Many people believe that if they just collect a house, a spouse, a car, and 2.5 children, everything will be “perfect.” Life has a checklist. You check each item off, you get to be happy and old for a couple decades, and then you die.
But life doesn’t work that way. Problems don’t go away — they change and evolve. Today’s perfection becomes tomorrow’s swampy cesspool of shit, and the quicker we accept that the point of life is progress and not perfection, the sooner we can all order a pizza and go home.
Perfection is an ideal. It’s something that is approached but never reached. Whatever your conception of “perfect” is in your pretty little head, it is, in itself, an imperfect conception.
There is no perfect. There is only what you wish in your head.
We don’t get to decide what perfection is. We don’t know. All we can know is what is better or worse than what is now. And even then we’re often wrong.
When we let go of our conception of what is perfect and what “should” be, we relieve ourselves of the stress and frustration of living up to some unobtainable standard. And usually this standard isn’t even ours! It’s a standard we adopted from other people.
Accepting imperfection is hard because it forces us to accept that we have to live with things we don’t like. We don’t want to give that up. But life will never conform to all of our desires. Ever. And we will always be wrong about something, in some way. Ironically, it’s the acceptance of this that allows us to be happy with it, allowing us to appreciate the flaws in ourselves and in others. And that, my friends, is a good thing.
Blaming the world for our problems is the easy way out. It’s tempting and it can even be satisfying. We’re the victims and we get to be all emotional and indignant at all of the terrible injustices that have been inflicted upon us. We wallow in our imagined victimhood so as to make ourselves feel unique and special in ways in which we never got to feel unique and special anywhere else.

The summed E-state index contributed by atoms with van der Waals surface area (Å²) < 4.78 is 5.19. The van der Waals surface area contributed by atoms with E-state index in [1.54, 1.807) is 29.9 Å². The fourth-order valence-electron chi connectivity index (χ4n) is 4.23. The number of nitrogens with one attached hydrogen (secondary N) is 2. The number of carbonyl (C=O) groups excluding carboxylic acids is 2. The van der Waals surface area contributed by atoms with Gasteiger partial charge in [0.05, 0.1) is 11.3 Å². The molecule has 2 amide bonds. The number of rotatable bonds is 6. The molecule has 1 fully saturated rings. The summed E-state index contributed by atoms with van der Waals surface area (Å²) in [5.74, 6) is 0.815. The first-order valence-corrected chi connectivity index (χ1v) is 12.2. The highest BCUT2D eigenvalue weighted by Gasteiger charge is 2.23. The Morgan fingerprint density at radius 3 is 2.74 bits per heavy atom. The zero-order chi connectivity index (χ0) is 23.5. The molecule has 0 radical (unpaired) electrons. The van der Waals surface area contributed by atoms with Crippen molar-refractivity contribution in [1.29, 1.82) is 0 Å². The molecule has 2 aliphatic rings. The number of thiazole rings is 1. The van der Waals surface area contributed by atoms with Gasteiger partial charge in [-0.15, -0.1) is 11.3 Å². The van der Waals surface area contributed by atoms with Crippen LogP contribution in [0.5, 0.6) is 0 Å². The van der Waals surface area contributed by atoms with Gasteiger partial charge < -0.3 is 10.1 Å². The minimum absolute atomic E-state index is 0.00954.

But our problems are not unique. And we are not special.
The beauty of accepting the imperfection of your own knowledge is that you can no longer be certain that you’re not to blame for your own problems. Are you really late because of traffic? Or could you have left earlier? Is your ex really a selfish asshole? Or were you manipulative and overly demanding towards him? Is it really the incompetence of your manager that lost you your promotion? Or was there something more you could have done?
The truth is usually somewhere around “both,” — although it varies from situation to situation. But the point is that you can only fix your own imperfections and not the imperfections of others. So you may as well get to work on them.
Sure, shit happens. It’s not your fault a drunk driver hit you and you lost your leg to a botched surgery. But it’s your responsibility to recover from that loss, both physically and emotionally. So get recovering.
Blaming others for the problems in your life may give you a smidgen of short-term relief, but ultimately it implies something entirely insidious: that you are incapable of controlling your own fate. And that’s the most depressing assumption of all to live with.